Turkey and India
For the last two years, Turkey has not fared well in the travel and tourism industry. Tourists dwindled as a state of disastrous events engulfed them. The country wants to be back on top form though and for 2018, are reaching out to many countries to help them do that. India features prominently on their radar.
Every year, 22 million Indians go abroad for holidays, and in October of 2017, 650 Indian travel agents gathered at the Hilton hotel in Dalaman to listen to what President Recep Tayyip Erdogan had to offer them.
The Turkish Indian Tourism Council (TITC) organised the convention, in which Culture and Tourism Minister Numan Kurtulmus also took the microphone to say further steps are being taken to increase warm relations with India.
Current figures say 80,000 Indians travel to Turkey every year, but the Turkish tourism industry wants to increase this number in 2018, to 200,000.
By 2023, the 100th year of Turkey’s independence and the final deadline for Turkey’s economic, strategic plan, they want to host 2 million Indian tourists every year.
Industry insiders say one way to achieve this is to increase direct flights between the two countries, but Turkish Airlines is already one step ahead. With plans to expand in Africa and Asia, they say China and India will dominate half of the global market in the future and Turkey must be ready to cash in.
They expect the completion of Istanbul Third Airport will help them expand their schedule and flight frequencies. When fully completed, the airport will be the largest in the world and a leading hub of travel and export/import industries.
Turkey is reaching out to the Indians because of their ability to spend big while on holiday. Estimations say they spend 2000 euros when they visit Turkey, but this does not include the Indians who sign up for luxury wedding packages in places like Antalya. It is common for millionaire Indians to take over a whole hotel for four days or more and spend thousands of Turkish liras in the process.
From Tourism to Cinema
As well as the average tourist, Turkey is also looking to India’s equivalent of Hollywood to boost its number. Turkey is luring the Indian film industry with cash incentives and professional help such as scouters and location finders.
Turkey’s president Recep Tayyip Erdogan strongly supports this plan of action, and if Antalya’s ambition of becoming the film capital of Turkey plays out, India could well be the number one guest on the VIP list.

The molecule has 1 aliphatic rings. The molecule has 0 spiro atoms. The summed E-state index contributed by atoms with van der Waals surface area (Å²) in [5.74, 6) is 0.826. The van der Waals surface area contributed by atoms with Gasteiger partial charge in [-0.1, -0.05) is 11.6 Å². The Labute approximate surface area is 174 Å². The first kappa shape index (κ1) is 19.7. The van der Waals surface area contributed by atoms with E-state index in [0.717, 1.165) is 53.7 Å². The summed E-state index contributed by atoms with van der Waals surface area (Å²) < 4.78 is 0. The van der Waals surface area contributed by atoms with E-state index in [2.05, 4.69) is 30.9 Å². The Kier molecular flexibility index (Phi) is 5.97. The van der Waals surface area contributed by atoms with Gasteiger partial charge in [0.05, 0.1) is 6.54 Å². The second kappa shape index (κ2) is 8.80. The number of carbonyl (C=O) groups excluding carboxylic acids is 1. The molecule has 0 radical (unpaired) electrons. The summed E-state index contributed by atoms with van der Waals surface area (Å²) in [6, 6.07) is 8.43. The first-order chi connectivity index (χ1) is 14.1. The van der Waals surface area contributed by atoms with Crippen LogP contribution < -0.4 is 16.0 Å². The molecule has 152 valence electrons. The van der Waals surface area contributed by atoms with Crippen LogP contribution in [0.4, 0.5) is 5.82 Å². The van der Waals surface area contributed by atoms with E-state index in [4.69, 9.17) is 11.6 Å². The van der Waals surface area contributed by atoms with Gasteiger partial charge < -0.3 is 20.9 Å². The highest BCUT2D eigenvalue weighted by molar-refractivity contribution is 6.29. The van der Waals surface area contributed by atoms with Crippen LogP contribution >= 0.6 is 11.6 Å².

Every year, Indians shoot 200 films abroad, and in November, Indian producers, scriptwriters and actors came to Turkey to find out what the country can offer them. Why is Turkey targeting the Indian film industry?
Simply because India has many film fans, and earlier productions prove fans are willing to travel to countries where their movie stars have played the part. So, targeting film and media also contributes towards Turkey’s tourism industry.
Don’t Ignore the Business Market
Turkish retail giants have also attended business forums in India with the aim of expanding into the country’s market and receiving investment into their Turkish operations. With a population that is just over 1.3 billion people, it is a vast emerging market to join.
More than 400 retailers, including textile producer Kigili who already operates in 28 other countries, took part in the business forum and fair. An announcement by the company said they are currently looking for partners in India, and are negotiating with interested partners. India’s fast-growing economy is sweet news to the Turks who enjoyed a boom of their economy, after 2003.
With all this interest in Turkish, Indian relations, it would be natural to assume this is a new-found friendship, yet that assumption is far from the truth.
The nargile pipe, a favourite Turkish tradition dating from the Ottoman times originated from India 1000 years ago. The original design was a straw dipped into a hollowed-out coconut, and by the 16th century, its design had evolved and made its way to Constantinople.
The Turks and Indians also have a brotherhood story stretching back decades, as detailed in the book ‘People's Mission to the Ottoman Empire. Written by Burak Akcapar, the Turkish ambassador to India, it tells the story of Indian Muslims who gave aid to the Turks during their war of independence in 1923 and earlier during the Balkan wars.
Indeed, this new-found friendship is just a renewal of past ties and industry insiders are eager to see how the relationship will evolve in 2018.